Commentary: A new global gender divide is emerging


In the United States, Gallup data shows that after decades where the sexes were each spread roughly equally across liberal and conservative world views, women aged 18 to 30 are now 30 percentage points more liberal than their male contemporaries. That gap took just six years to open up.

Germany also now shows a 30-point gap between increasingly conservative young men and progressive female contemporaries, and in the UK the gap is 25 points. In Poland last year, almost half of men aged 18 to 21 backed the hard-right Confederation party, compared to just a sixth of young women of the same age.

Outside the west, there are even more stark divisions. In South Korea there is now a yawning chasm between young men and women, and it’s a similar situation in China. In Africa, Tunisia shows the same pattern. Notably, in every country this dramatic split is either exclusive to the younger generation or far more pronounced there than among men and women in their 30s and upwards.

The #MeToo movement was the key trigger, giving rise to fiercely feminist values among young women who felt empowered to speak out against long-running injustices. That spark found especially dry tinder in South Korea, where gender inequality remains stark, and outright misogyny is common.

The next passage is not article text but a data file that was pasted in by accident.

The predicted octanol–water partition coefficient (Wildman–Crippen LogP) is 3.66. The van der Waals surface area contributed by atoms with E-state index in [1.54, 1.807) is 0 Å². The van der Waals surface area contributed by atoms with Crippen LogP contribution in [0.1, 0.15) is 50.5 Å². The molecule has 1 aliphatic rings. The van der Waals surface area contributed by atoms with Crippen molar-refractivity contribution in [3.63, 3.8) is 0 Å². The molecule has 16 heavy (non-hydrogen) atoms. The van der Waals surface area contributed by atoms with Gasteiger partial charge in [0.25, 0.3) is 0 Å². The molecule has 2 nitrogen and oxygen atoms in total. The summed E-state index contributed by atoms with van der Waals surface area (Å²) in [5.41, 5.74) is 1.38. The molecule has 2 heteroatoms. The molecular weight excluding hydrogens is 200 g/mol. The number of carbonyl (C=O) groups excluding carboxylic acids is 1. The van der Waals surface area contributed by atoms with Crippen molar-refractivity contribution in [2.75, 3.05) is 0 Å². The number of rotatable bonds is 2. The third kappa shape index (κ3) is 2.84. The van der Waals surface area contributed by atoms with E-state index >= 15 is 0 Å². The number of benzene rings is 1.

In the country’s 2022 presidential election, while older men and women voted in lockstep, young men swung heavily behind the right-wing People Power party, and young women backed the liberal Democratic party in almost equal and opposite numbers.

South Korea is an extreme situation, but it serves as a warning to other countries of what can happen when young men and women part ways. Its society is riven in two. Its marriage rate has plummeted, and birth rate has fallen precipitously, dropping to 0.78 births per woman in 2022, the lowest of any country in the world.

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